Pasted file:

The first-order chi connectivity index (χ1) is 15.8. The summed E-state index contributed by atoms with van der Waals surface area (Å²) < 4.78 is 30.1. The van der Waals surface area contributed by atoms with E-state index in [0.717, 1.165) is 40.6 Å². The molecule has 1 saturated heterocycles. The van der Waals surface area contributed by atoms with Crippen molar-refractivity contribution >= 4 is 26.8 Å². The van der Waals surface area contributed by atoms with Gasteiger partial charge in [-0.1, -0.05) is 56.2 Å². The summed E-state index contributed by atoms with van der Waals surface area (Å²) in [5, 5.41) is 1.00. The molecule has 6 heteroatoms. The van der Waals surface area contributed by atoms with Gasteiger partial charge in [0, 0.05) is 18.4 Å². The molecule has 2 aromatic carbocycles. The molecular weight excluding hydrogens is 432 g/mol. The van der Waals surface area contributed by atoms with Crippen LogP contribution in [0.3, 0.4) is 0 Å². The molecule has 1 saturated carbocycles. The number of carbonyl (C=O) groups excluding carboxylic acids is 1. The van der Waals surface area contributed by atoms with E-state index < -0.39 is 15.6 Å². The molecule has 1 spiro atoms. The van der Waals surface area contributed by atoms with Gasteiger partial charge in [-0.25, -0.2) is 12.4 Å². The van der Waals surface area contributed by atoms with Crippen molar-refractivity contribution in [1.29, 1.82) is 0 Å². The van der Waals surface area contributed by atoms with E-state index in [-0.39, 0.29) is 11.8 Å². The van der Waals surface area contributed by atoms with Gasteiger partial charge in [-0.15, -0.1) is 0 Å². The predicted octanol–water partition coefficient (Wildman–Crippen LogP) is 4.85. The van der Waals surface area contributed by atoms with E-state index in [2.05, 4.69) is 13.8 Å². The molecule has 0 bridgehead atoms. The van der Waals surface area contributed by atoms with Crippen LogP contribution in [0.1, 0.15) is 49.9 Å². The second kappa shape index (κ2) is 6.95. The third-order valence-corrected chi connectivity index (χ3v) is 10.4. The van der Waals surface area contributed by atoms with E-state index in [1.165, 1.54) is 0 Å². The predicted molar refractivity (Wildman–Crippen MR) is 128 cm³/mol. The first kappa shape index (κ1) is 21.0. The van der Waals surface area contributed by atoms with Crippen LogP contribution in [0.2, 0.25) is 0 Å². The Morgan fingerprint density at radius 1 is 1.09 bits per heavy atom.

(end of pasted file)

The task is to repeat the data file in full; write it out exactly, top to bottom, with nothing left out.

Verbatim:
The first-order chi connectivity index (χ1) is 15.8. The summed E-state index contributed by atoms with van der Waals surface area (Å²) < 4.78 is 30.1. The van der Waals surface area contributed by atoms with E-state index in [0.717, 1.165) is 40.6 Å². The molecule has 1 saturated heterocycles. The van der Waals surface area contributed by atoms with Crippen molar-refractivity contribution >= 4 is 26.8 Å². The van der Waals surface area contributed by atoms with Gasteiger partial charge in [-0.1, -0.05) is 56.2 Å². The summed E-state index contributed by atoms with van der Waals surface area (Å²) in [5, 5.41) is 1.00. The molecule has 6 heteroatoms. The van der Waals surface area contributed by atoms with Gasteiger partial charge in [0, 0.05) is 18.4 Å². The molecule has 2 aromatic carbocycles. The molecular weight excluding hydrogens is 432 g/mol. The van der Waals surface area contributed by atoms with Crippen LogP contribution in [0.3, 0.4) is 0 Å². The molecule has 1 saturated carbocycles. The number of carbonyl (C=O) groups excluding carboxylic acids is 1. The van der Waals surface area contributed by atoms with E-state index < -0.39 is 15.6 Å². The molecule has 1 spiro atoms. The van der Waals surface area contributed by atoms with Gasteiger partial charge in [-0.25, -0.2) is 12.4 Å². The van der Waals surface area contributed by atoms with Crippen molar-refractivity contribution in [1.29, 1.82) is 0 Å². The van der Waals surface area contributed by atoms with E-state index in [-0.39, 0.29) is 11.8 Å². The van der Waals surface area contributed by atoms with Gasteiger partial charge in [-0.15, -0.1) is 0 Å². The predicted octanol–water partition coefficient (Wildman–Crippen LogP) is 4.85. The van der Waals surface area contributed by atoms with E-state index in [2.05, 4.69) is 13.8 Å². The molecule has 0 bridgehead atoms. The van der Waals surface area contributed by atoms with Crippen LogP contribution in [0.1, 0.15) is 49.9 Å². The second kappa shape index (κ2) is 6.95. The third-order valence-corrected chi connectivity index (χ3v) is 10.4. The van der Waals surface area contributed by atoms with E-state index in [1.165, 1.54) is 0 Å². The predicted molar refractivity (Wildman–Crippen MR) is 128 cm³/mol. The first kappa shape index (κ1) is 21.0. The van der Waals surface area contributed by atoms with Crippen LogP contribution in [0.2, 0.25) is 0 Å². The Morgan fingerprint density at radius 1 is 1.09 bits per heavy atom.